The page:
Justice after 2002 India riots
AHMEDABAD, India — The police stood by as Hindu mobs slaughtered nearly 1,000 people, mostly Muslims, in massacres that evidence suggests were an election-year ploy by state officials to garner votes. Mothers were skewered, children set afire and fathers hacked to pieces.
That was 10 years ago. A decade later, the riots in Gujarat State may be remembered less for the horrors they unleashed, however, than that such sectarian carnage, which once struck India as often as a heavy monsoon, has not been repeated since. There are many reasons for this astonishing quiescence, but technology has played a crucial role. The killers made cellphone calls, and records of those calls became evidence.
After years of dithering, India’s creaky justice system lurched into action. Hundreds of rioters have been convicted, and more cases are pending. On Saturday, a judge trying 61 defendants — including a former state education minister — delayed issuing verdicts until Aug. 29 in a case that involves about 94 deaths. A total of 327 people testified, but the crucial evidence, again, was the phone records contradicting claims by some of the accused that they were nowhere near the scene of the crimes....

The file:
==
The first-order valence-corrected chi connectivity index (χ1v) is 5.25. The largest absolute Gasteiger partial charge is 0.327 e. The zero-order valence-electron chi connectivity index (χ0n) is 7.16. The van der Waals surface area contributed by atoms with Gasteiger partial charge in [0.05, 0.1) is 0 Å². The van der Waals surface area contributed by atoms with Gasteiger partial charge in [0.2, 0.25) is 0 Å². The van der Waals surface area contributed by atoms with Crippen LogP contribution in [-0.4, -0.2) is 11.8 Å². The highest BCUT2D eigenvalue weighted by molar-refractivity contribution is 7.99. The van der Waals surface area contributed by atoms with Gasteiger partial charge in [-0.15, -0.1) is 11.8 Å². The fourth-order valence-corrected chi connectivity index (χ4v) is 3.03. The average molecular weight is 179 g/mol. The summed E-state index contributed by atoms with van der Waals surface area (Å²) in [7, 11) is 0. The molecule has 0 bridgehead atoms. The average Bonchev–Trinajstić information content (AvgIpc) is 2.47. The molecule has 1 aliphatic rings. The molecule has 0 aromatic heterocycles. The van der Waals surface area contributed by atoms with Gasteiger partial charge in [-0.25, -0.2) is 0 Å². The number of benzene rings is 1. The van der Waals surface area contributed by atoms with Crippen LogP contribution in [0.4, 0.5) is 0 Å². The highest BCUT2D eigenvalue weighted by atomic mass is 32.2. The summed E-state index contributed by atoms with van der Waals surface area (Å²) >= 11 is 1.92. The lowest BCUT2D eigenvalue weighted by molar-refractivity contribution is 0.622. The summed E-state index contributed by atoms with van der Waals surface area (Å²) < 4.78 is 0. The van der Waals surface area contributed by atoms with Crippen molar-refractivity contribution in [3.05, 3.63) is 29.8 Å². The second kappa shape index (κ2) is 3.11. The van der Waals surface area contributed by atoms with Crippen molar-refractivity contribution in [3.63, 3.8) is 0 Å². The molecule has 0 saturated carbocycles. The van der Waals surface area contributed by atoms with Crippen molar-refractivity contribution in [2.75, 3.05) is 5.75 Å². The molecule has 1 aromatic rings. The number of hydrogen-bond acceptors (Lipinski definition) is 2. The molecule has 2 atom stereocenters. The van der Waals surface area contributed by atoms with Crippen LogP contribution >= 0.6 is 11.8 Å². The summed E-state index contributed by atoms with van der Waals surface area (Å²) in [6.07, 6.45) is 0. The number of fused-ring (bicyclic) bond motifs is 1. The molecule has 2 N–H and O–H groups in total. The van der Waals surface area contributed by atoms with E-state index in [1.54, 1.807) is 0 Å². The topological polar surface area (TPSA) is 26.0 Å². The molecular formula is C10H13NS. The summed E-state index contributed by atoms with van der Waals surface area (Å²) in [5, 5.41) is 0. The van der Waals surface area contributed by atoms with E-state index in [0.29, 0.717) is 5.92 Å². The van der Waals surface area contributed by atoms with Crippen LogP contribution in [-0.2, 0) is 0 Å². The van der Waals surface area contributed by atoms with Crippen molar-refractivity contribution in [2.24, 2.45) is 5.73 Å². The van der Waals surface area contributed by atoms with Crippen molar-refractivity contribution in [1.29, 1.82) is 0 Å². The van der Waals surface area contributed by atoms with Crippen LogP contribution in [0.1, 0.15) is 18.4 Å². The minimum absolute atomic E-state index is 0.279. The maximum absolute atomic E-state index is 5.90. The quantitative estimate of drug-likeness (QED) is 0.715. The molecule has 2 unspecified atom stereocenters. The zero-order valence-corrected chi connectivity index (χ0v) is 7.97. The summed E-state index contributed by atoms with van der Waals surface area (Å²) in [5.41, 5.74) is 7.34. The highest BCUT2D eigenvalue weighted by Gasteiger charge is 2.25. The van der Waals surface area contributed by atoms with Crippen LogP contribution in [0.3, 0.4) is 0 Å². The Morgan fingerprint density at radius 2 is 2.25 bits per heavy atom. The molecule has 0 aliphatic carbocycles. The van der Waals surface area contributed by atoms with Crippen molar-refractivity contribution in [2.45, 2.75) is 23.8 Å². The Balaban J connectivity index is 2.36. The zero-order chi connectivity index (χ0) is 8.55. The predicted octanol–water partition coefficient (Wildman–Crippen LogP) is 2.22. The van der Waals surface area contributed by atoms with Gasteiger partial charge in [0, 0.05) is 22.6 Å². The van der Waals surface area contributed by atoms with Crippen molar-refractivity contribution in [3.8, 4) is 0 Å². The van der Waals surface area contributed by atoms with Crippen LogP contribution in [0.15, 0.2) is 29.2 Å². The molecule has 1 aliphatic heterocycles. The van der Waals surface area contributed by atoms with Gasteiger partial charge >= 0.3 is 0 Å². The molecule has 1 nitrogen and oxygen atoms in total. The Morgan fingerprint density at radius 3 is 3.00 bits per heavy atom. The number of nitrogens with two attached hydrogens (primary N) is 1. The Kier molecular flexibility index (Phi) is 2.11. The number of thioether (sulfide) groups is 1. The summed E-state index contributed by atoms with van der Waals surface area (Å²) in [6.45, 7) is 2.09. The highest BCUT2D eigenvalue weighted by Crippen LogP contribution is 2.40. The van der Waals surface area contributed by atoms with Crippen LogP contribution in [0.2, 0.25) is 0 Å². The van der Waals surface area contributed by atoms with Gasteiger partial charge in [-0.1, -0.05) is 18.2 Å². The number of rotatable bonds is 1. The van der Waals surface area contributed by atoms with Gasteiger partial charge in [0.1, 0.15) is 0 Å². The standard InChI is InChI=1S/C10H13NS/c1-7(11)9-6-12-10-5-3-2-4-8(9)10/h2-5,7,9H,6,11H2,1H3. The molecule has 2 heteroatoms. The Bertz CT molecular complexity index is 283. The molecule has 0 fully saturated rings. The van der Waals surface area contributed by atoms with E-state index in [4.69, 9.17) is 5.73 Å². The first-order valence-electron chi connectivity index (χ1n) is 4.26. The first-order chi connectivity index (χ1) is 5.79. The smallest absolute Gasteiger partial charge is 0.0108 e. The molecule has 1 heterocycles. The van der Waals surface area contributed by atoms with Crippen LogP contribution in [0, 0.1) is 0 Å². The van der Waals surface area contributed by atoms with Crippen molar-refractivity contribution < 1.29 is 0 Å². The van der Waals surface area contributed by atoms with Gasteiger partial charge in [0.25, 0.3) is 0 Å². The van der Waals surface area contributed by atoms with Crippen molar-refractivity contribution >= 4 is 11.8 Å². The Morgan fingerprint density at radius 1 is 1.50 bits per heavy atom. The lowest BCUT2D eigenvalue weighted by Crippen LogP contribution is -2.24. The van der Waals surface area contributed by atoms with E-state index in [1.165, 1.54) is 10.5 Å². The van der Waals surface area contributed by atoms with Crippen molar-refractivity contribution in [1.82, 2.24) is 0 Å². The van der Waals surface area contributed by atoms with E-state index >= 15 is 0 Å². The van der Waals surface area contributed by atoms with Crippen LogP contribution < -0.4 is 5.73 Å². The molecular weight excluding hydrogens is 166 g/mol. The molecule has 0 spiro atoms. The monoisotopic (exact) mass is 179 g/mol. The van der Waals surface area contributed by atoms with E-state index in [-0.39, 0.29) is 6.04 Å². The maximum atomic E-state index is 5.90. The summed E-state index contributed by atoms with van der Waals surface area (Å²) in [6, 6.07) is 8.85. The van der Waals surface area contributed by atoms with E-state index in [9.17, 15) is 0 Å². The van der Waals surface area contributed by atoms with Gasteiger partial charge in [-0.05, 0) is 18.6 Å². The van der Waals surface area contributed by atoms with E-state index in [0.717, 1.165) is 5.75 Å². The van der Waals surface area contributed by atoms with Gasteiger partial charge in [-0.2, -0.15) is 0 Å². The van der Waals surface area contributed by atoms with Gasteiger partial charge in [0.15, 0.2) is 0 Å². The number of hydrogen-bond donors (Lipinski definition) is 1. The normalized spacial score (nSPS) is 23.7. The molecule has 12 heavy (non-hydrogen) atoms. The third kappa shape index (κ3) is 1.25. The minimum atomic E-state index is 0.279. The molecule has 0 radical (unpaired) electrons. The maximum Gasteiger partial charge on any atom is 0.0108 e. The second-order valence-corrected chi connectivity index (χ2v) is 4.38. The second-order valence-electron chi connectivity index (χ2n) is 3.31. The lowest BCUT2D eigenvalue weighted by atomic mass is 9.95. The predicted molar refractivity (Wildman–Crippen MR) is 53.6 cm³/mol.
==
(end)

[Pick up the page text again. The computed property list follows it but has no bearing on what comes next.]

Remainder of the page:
comments powered by Disqus
- Recalling a Film From the Liberation of the Camps
- Skull Fossil Offers New Clues on Human Journey From Africa
- Are crude conspiracies right? Research shows nations really do go to war over oil
- Famed SC civil rights protesters have convictions erased
- A Fight About Taxing The Wealthy, A Century Before President Obama
- Claire Strom to Step Down as Editor of Agricultural History
- Joan Peters’s legacy assessed by one of her fiercest critics, Norman Finkelstein
- West Point historian says if his cadets can understand the history of war, so can Congress
- Australian historian Alan Atkinson wins $100,000 literary prize
- From his perch in Saudi Arabia, Princeton’s Mark Cohen says Jews and Muslims should remember they used to get along